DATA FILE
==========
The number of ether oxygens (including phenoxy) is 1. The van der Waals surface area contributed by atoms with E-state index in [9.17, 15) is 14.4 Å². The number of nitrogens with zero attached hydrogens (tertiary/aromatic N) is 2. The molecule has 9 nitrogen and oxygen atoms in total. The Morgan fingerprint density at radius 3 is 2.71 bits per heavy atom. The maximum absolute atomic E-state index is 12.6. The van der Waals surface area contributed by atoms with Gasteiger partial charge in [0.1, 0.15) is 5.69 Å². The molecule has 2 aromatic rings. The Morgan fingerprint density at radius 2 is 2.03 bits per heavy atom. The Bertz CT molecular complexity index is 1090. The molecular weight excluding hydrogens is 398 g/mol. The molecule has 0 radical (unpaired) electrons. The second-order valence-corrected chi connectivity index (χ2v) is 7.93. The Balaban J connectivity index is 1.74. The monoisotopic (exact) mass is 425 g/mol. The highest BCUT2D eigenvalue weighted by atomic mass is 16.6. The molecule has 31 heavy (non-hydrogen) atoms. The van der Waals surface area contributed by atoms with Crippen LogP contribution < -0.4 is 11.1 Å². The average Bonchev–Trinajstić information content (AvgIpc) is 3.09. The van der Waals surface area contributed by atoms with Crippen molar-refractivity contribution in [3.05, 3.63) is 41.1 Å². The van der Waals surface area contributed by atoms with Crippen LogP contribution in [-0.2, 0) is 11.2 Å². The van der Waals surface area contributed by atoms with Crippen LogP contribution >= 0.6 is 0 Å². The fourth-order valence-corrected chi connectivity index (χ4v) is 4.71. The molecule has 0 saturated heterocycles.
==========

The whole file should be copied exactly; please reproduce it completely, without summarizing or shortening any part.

The number of ether oxygens (including phenoxy) is 1. The van der Waals surface area contributed by atoms with E-state index in [9.17, 15) is 14.4 Å². The number of nitrogens with zero attached hydrogens (tertiary/aromatic N) is 2. The molecule has 9 nitrogen and oxygen atoms in total. The Morgan fingerprint density at radius 3 is 2.71 bits per heavy atom. The maximum absolute atomic E-state index is 12.6. The van der Waals surface area contributed by atoms with Gasteiger partial charge in [0.1, 0.15) is 5.69 Å². The molecule has 2 aromatic rings. The Morgan fingerprint density at radius 2 is 2.03 bits per heavy atom. The Bertz CT molecular complexity index is 1090. The molecular weight excluding hydrogens is 398 g/mol. The molecule has 0 radical (unpaired) electrons. The second-order valence-corrected chi connectivity index (χ2v) is 7.93. The Balaban J connectivity index is 1.74. The monoisotopic (exact) mass is 425 g/mol. The highest BCUT2D eigenvalue weighted by atomic mass is 16.6. The molecule has 31 heavy (non-hydrogen) atoms. The van der Waals surface area contributed by atoms with Crippen LogP contribution < -0.4 is 11.1 Å². The average Bonchev–Trinajstić information content (AvgIpc) is 3.09. The van der Waals surface area contributed by atoms with Crippen molar-refractivity contribution in [3.05, 3.63) is 41.1 Å². The van der Waals surface area contributed by atoms with Crippen LogP contribution in [-0.2, 0) is 11.2 Å². The van der Waals surface area contributed by atoms with Crippen LogP contribution >= 0.6 is 0 Å². The fourth-order valence-corrected chi connectivity index (χ4v) is 4.71. The molecule has 0 saturated heterocycles.